£7.6m is a lot of money to leave on the table by anyone’s standards.
NatWest Group, the taxpayer-backed bank, hopes that headline-grabbing number will persuade stakeholders that it has taken a tough line on the severance package handed to Dame Alison Rose, its former chief executive.
Indeed, Dame Alison herself might claim that she herself has been “debanked” out of a multimillion pound payoff.
After months of negotiations between the first woman to run one of Britain’s big four banks and a board which until hours before her exit had steadfastly supported her, a compromise of sorts has been reached.
Under the deal announced on Friday – which confirmed an exclusive Sky News report – Dame Alison will receive just under £1.75m between now and the end of her 12-month notice period.
That will add to roughly £650,000 she has already received since she left “by mutual agreement” on a dramatic night in July, and a share award that could be worth in the region of £800,000 that will vest next March (during her notice period).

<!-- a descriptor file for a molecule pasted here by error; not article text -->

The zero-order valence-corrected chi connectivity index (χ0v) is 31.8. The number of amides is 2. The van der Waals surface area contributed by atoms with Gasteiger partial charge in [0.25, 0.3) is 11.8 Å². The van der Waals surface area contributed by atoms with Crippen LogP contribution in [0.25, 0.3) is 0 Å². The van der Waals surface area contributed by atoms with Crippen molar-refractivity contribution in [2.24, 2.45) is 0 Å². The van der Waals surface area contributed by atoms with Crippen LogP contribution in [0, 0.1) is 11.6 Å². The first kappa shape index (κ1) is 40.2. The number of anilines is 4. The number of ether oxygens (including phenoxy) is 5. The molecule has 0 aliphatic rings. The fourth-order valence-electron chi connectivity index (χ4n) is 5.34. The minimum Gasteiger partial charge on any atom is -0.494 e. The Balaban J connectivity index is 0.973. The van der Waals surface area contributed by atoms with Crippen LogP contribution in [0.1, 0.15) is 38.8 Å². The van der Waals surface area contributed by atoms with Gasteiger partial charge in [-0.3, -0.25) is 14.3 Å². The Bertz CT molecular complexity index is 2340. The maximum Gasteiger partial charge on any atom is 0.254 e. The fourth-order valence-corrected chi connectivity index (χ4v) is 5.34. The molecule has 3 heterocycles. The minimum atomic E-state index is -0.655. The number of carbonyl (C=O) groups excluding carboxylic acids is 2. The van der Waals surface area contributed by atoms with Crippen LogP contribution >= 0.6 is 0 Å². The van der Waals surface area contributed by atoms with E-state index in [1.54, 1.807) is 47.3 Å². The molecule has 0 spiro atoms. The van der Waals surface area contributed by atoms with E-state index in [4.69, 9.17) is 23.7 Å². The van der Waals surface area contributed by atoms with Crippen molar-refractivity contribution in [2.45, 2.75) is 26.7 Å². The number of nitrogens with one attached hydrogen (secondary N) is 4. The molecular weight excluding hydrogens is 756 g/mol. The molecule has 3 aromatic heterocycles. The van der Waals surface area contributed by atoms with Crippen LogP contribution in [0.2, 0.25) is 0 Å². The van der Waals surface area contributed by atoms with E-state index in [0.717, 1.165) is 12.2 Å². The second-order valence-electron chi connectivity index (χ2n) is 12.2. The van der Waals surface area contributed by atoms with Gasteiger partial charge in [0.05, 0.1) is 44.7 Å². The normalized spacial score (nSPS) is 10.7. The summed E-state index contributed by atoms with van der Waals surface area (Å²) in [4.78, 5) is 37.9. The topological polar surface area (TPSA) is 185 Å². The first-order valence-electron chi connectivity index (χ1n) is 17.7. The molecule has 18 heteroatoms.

£3.2m, to most people, is still an awful lot of money, so it’s unlikely that anyone – whether or not their surname is Farage – will be spilling copious tears for Dame Alison today.
Consider, though, that her career in UK financial services is all but over after her summer transgression, when she inaccurately briefed a BBC journalist about Mr Farage’s banking arrangements with Coutts, a NatWest subsidiary.
Her career may now need to focus on roles which do not require the consent of City or banking regulators, with some friends suggesting she is likely to consider a move overseas.
Led by chairman Sir Howard Davies, NatWest’s board will hope that this announcement ends what even by its standards has been an ignominious chapter in its recent history.
That may yet prove to be wishful thinking.